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Old 07-08-2011, 06:55 PM   #15
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Do Norcold 1200s really use 450watts? Thats pretty high for a fridge, even for an absorbtion cycle unit.
Actually even more - 660 watts of 120vac and another 43 watts of 12vdc. In warm weather a 1200 will run continuously all day and much of the night as well.

The OP's Dometic Side-by-side is a slightly smaller fridge so probably a bit less. but not a lot.

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Home is in the Ocala Nat'l Forest near Ocala, FL
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Old 07-09-2011, 07:02 AM   #16
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Originally Posted by bachler View Post
When I put a shunt; load or a 2watt Light bulb in series with the Plug I can see what I am Drawing.. And when I plug in my laptop with the battery in it and it trips the breaker; I know what it is drawing. And I do get upset when someone tells me what it should be drawing... This I know, What it should draw.. The point is Every plug in appliance has some internal resistance; as does a battery . It may be in the mllie, or nanno Watt, But there is a resistance/load on the master cercuit;; Life is good and I do not want to dissagree with anyone,, as someone once said, The facts,, just the facts..

You may indeed have a problem here. If you have a laptop powersupply that is tripping a breaker and drawing better than 3 amps continuous of 120V power (not inrush but continuous) then the powersuply is defective and may be downright dangerous. Suspect at that rate of heat generation its going to melt and die in short order anyway. 360 watts is A LOT of heat for a small brick switchng power supply and laptop cooling fan to dissipate. Point is, if its really using 360w continuous, something is very wrong with it.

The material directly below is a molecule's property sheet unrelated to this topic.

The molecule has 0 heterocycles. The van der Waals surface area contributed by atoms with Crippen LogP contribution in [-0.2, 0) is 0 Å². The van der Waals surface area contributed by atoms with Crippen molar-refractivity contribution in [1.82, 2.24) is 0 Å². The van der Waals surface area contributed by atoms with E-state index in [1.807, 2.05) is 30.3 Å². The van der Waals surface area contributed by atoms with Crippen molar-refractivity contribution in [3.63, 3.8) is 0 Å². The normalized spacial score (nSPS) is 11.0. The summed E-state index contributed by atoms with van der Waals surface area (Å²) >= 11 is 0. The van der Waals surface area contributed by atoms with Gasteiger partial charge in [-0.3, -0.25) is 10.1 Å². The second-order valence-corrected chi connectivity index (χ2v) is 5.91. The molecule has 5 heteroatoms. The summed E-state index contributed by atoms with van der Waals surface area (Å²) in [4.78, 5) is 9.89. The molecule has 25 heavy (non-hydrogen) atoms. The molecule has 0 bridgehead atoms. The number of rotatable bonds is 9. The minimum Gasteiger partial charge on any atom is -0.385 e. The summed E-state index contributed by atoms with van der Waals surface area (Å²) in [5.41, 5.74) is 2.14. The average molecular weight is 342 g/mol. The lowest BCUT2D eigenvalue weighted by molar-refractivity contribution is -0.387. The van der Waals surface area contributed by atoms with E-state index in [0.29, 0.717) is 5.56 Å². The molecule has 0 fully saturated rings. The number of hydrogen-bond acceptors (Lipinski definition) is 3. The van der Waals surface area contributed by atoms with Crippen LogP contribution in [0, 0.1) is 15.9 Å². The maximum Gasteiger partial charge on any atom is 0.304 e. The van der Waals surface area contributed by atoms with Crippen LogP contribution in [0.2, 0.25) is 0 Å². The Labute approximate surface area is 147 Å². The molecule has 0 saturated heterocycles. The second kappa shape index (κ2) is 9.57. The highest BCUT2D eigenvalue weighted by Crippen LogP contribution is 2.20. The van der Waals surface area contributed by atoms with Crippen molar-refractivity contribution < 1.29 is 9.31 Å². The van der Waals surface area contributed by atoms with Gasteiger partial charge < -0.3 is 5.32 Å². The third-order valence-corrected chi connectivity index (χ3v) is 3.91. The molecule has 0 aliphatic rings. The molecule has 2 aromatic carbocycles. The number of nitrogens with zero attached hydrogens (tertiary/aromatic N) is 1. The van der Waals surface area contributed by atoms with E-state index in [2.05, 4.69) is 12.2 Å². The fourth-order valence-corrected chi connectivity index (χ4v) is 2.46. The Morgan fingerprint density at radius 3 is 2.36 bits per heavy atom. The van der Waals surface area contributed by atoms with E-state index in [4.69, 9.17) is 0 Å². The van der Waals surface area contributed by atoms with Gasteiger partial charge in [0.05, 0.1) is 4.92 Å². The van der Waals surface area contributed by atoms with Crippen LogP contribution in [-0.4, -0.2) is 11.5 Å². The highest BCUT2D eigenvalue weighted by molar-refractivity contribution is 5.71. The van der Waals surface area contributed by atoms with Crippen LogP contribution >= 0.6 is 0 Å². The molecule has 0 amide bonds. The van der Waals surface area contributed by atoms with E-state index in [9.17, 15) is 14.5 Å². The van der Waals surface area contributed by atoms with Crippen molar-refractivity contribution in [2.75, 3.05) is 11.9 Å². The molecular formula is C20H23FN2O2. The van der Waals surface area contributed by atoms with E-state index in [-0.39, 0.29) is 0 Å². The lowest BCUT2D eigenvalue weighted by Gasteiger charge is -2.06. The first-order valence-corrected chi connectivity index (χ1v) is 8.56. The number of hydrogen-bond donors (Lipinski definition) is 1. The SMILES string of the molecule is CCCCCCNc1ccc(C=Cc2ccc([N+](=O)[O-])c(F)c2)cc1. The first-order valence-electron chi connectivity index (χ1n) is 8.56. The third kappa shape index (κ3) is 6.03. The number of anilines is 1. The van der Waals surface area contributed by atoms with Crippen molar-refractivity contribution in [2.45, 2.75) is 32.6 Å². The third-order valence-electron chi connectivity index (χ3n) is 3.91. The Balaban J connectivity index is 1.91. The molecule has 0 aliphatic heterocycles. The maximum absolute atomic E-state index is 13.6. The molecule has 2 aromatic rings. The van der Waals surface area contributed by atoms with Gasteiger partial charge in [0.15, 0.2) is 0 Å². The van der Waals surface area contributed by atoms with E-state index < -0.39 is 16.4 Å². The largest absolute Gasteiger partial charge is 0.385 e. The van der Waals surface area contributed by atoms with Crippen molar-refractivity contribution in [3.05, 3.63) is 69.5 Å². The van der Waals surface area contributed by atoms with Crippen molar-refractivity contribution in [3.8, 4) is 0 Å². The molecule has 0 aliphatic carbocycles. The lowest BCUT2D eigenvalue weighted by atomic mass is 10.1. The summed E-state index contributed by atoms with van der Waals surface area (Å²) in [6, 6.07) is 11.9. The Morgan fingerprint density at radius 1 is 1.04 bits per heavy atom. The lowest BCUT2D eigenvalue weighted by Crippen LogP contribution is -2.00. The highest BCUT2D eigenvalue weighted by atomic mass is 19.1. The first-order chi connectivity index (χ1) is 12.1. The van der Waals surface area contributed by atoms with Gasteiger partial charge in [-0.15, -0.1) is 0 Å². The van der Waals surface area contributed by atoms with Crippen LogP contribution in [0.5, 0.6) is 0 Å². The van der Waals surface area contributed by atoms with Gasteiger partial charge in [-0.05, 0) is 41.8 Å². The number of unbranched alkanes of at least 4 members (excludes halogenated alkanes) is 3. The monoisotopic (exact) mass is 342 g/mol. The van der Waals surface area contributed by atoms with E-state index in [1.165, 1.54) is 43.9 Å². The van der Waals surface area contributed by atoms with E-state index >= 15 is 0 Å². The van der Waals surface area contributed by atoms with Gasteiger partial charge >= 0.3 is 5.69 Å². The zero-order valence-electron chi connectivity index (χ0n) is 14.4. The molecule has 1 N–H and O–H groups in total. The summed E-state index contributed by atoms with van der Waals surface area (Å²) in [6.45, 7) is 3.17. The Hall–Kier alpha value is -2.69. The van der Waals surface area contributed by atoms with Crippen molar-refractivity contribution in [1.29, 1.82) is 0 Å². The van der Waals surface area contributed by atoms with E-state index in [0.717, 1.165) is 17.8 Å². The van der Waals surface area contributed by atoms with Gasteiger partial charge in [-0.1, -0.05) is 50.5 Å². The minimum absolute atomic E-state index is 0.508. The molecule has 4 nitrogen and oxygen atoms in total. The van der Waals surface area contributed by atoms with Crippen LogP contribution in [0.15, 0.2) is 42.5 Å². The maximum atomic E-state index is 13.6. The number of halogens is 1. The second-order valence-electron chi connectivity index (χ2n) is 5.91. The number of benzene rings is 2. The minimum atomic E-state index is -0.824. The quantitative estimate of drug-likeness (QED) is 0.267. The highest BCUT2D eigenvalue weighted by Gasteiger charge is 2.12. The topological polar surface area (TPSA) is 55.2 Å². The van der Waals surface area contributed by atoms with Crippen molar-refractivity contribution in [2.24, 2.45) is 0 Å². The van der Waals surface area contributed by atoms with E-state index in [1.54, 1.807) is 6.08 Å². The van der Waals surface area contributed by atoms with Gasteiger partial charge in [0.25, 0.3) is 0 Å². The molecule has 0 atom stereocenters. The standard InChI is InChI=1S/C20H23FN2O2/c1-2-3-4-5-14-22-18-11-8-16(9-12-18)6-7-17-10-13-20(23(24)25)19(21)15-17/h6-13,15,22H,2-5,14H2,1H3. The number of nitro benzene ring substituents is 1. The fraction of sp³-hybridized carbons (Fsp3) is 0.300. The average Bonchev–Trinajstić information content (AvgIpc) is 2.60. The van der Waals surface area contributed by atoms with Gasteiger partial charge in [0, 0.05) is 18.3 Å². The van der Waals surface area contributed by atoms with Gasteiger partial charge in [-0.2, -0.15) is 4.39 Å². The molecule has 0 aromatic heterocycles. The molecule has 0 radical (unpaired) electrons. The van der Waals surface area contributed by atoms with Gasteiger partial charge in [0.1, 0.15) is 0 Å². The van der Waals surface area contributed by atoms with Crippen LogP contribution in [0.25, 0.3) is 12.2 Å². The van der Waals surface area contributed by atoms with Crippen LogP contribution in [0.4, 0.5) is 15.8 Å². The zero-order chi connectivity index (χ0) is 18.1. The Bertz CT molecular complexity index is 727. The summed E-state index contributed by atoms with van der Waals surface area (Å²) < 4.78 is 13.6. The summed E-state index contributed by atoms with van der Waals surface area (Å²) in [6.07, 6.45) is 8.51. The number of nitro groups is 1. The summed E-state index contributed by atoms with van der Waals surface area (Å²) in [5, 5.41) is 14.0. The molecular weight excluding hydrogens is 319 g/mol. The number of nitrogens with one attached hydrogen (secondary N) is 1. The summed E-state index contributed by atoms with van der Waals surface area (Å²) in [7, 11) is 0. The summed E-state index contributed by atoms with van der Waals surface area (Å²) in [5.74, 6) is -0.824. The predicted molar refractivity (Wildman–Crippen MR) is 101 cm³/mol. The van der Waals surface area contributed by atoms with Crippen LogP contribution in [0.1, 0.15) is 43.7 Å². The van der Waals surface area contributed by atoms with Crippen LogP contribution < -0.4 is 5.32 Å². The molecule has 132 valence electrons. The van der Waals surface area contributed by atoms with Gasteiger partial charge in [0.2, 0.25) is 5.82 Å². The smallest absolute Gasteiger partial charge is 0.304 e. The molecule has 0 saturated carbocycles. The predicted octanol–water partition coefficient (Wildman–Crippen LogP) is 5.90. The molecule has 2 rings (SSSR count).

38ft 2008 Damon Daybreak 3575 (forward kitchen)on Ford 22,000lb chasis, 242" WB.
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Old 07-09-2011, 11:05 AM   #17
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Laptop should NOT draw 360 watts

Originally Posted by bachler View Post
All electric Appliances have what is called internal resistance. when they are plugged in they draw, As I recall, My laptop computer converter has a near 3 amps = 360 watt draw,. I was supprised at some of the things that draw even my Shaver, The wife says keep it plugged in. I say OK:: Life is good.
As jcthorne mentioned, any laptop drawing 360 watts is EXTREMELY dangerous. Do not plug it in again. However, I'm guessing that you saw the output current specifications. Most laptop power bricks supply perhaps 3-6 amps at between 10 and 24 volts (usually) for a total power output of about 60 to 120 watts depending on the size of the laptop.

I apologize for the lecture, but electricity can be hazardous if you don't know what you are doing. I did not understand what you were trying to do with the 2 watt light bulb, but a "shunt" (by definition) is NOT in series - rather, a shunt is always a parallel circuit (which is NOT the correct way to measure current on an unknown load).

I strongly recommend that you use one of the third party devices to automatically and safely insert an ammeter in series with the device you are measuring.

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